HTC Desire Eye review: A fine phone that should be a little cheaper

BY GreenBot Staff

Published 15 Dec 2014


Maybe it’s the name, but I expected HTC’s Desire Eye to be less expensive.

“Desire,” after all, is the name HTC usually reserves for its mid-range phones, the Desire Eye, with its plastic chassis boxy frame, seems like it would fit right in. Yet AT&T is currently charging $150 on-contract for the Desire Eye—just $50 less than flagship phones like the HTC One (M8)—or $550 off contract.

The Desire Eye isn’t a bad phone, even at that price, its 13-megapixel front-facing camera is a unique feature. But overall, it’s a tough sell when better hsets can be yours for just a little more.

I hope you like red

HTC makes liberal use of plastic on the Desire Eye, but in a way that seems playful rather than utilitarian. The front bezels rear panels are white polycarbonate, as opposed to the glossy plastic found on cheaper phones, while red trim runs around the edges. That color accent carries over to the software, appearing in HTC’s BlinkFeed news ticker in various buttons icons. But while HTC offers the Desire Eye in dark blue with light blue trim in other markets, red is the only option on AT&T.

htc back 2 Rob Schultz

The red-on-white color scheme is your only option through AT&T.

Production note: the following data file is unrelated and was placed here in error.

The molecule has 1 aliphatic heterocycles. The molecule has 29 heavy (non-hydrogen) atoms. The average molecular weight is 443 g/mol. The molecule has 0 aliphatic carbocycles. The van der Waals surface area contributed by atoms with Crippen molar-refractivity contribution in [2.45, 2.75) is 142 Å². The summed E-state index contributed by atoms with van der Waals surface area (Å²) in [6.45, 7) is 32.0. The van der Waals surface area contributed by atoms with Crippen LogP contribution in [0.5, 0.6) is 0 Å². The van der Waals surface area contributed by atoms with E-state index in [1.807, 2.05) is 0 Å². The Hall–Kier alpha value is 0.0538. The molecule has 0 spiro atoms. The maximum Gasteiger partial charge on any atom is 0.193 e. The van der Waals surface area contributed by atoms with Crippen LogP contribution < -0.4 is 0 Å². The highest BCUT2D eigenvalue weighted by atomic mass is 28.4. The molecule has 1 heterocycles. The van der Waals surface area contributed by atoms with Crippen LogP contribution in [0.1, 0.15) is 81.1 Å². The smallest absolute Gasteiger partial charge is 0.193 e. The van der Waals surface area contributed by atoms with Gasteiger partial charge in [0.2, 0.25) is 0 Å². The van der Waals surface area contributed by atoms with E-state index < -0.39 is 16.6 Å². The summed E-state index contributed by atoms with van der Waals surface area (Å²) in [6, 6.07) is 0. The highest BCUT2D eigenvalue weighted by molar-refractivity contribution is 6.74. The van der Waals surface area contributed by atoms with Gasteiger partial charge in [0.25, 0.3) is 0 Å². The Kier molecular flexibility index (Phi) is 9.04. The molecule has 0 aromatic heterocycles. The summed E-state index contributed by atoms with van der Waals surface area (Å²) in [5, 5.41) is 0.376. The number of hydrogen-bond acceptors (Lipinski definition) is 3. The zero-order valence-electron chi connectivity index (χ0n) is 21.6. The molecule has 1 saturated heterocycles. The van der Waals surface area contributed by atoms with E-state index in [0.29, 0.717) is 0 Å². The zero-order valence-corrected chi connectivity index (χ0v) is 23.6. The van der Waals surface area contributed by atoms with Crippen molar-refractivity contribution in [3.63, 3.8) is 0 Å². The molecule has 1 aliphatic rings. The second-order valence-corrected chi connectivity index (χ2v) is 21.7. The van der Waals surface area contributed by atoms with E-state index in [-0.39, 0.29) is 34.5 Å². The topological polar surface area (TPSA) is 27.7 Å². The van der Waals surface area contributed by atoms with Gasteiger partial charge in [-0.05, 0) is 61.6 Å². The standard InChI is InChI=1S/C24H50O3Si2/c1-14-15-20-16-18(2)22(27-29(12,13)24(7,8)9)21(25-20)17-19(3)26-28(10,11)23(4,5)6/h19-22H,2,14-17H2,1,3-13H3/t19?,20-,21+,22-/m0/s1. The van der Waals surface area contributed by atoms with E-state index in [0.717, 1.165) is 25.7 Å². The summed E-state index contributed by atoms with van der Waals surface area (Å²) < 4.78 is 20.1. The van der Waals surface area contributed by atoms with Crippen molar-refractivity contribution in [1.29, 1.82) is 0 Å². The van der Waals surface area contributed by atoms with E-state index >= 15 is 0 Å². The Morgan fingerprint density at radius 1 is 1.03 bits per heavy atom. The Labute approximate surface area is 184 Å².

The other downside is that the Desire Eye feels chunkier than other large Android phones, even if its 0.33-inch frame is in the same ballpark. That’s because there’s no tapering around the edges to help you cradle the phone in your h.

rformance software

HTC didn’t cut many corners in the specs department. The Desire Eye uses the same 2.3 GHz Qualcomm Snapdragon 801 processor 2 GB of RAM as the One (M8), making for smooth animations no noticeable problems with 3D games like Asphalt 8. The phone also comes with 16 GB of storage a microSD card slot.

The 1080p display doesn’t feel skimpy, either. Some other phones have pushed resolution higher, but it’s tough to make out any individual pixels on the Desire Eye’s 5.2-inch display. If I had to nitpick, I’d say that black levels don’t get as deep as they could.

htc front Rob Schultz

HTC didn’t skimp on the Desire Eye’s display.

HTC did shave a bit off the Desire Eye’s battery compared to the One (M8), with a 2,400 mAh battery instead of 2,600 mAh. It showed in our video playback test, as the Desire Eye lasted 9 hours 30 minutes—a half-hour less than the One (M8) an hour 15 minutes less than the Samsung Galaxy S5. To get you out of any low-battery jams, HTC provides a power saver mode that limits C usage brightness while disabling vibrations stby data use, there’s also an extreme power saver mode that limits the phone to just a hful of vital functions.

ke most Android phones with custom interfaces on top, the Desire Eye ships with the slightly-outdated Android 4.4 KitKat. The good news is that HTC’s Sense overlay is among the better customizations you’ll find, with an understated look that doesn’t pester you with cartoonish beeps bloops. You do have to ignore a few superfluous HTC apps, though, including a notepad that’s not as good as Keep , the Zoe photo remix sharing app that has zero chance of catching on.